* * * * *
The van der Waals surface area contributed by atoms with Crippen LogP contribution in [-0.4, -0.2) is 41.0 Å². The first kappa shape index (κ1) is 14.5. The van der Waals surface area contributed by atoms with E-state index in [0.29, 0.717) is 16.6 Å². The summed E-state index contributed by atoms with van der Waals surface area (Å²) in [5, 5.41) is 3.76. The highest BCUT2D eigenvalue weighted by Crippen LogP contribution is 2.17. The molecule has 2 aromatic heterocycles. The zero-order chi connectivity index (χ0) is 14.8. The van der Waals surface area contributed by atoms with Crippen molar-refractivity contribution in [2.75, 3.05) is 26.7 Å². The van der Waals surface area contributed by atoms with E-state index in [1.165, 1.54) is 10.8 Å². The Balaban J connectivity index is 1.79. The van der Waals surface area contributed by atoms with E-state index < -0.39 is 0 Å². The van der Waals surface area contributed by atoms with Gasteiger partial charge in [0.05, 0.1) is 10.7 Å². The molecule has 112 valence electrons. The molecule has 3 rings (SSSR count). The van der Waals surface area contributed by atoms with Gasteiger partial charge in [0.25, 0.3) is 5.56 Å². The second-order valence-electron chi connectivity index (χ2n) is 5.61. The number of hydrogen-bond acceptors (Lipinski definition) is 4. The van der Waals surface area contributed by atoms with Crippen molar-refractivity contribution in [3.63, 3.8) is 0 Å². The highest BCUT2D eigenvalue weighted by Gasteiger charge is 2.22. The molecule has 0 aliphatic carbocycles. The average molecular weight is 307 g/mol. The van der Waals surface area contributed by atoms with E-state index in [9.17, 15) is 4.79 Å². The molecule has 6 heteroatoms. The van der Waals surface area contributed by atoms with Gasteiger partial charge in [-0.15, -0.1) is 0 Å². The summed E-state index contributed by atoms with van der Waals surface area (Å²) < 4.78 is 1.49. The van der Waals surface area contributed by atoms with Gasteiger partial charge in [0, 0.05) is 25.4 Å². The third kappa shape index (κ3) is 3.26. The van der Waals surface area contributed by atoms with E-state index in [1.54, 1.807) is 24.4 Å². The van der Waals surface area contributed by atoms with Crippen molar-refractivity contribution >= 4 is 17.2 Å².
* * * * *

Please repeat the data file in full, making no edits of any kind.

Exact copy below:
The van der Waals surface area contributed by atoms with Crippen LogP contribution in [-0.4, -0.2) is 41.0 Å². The first kappa shape index (κ1) is 14.5. The van der Waals surface area contributed by atoms with E-state index in [0.29, 0.717) is 16.6 Å². The summed E-state index contributed by atoms with van der Waals surface area (Å²) in [5, 5.41) is 3.76. The highest BCUT2D eigenvalue weighted by Crippen LogP contribution is 2.17. The molecule has 2 aromatic heterocycles. The zero-order chi connectivity index (χ0) is 14.8. The van der Waals surface area contributed by atoms with Crippen molar-refractivity contribution in [2.75, 3.05) is 26.7 Å². The van der Waals surface area contributed by atoms with E-state index in [1.165, 1.54) is 10.8 Å². The Balaban J connectivity index is 1.79. The van der Waals surface area contributed by atoms with E-state index < -0.39 is 0 Å². The van der Waals surface area contributed by atoms with Gasteiger partial charge in [0.05, 0.1) is 10.7 Å². The molecule has 112 valence electrons. The molecule has 3 rings (SSSR count). The van der Waals surface area contributed by atoms with Gasteiger partial charge in [0.25, 0.3) is 5.56 Å². The second-order valence-electron chi connectivity index (χ2n) is 5.61. The number of hydrogen-bond acceptors (Lipinski definition) is 4. The van der Waals surface area contributed by atoms with Crippen molar-refractivity contribution in [3.63, 3.8) is 0 Å². The highest BCUT2D eigenvalue weighted by Gasteiger charge is 2.22. The molecule has 0 aliphatic carbocycles. The average molecular weight is 307 g/mol. The van der Waals surface area contributed by atoms with E-state index in [9.17, 15) is 4.79 Å². The molecule has 6 heteroatoms. The van der Waals surface area contributed by atoms with Gasteiger partial charge in [-0.15, -0.1) is 0 Å². The summed E-state index contributed by atoms with van der Waals surface area (Å²) < 4.78 is 1.49. The van der Waals surface area contributed by atoms with Gasteiger partial charge in [0, 0.05) is 25.4 Å². The third kappa shape index (κ3) is 3.26. The van der Waals surface area contributed by atoms with E-state index in [1.54, 1.807) is 24.4 Å². The van der Waals surface area contributed by atoms with Crippen molar-refractivity contribution >= 4 is 17.2 Å².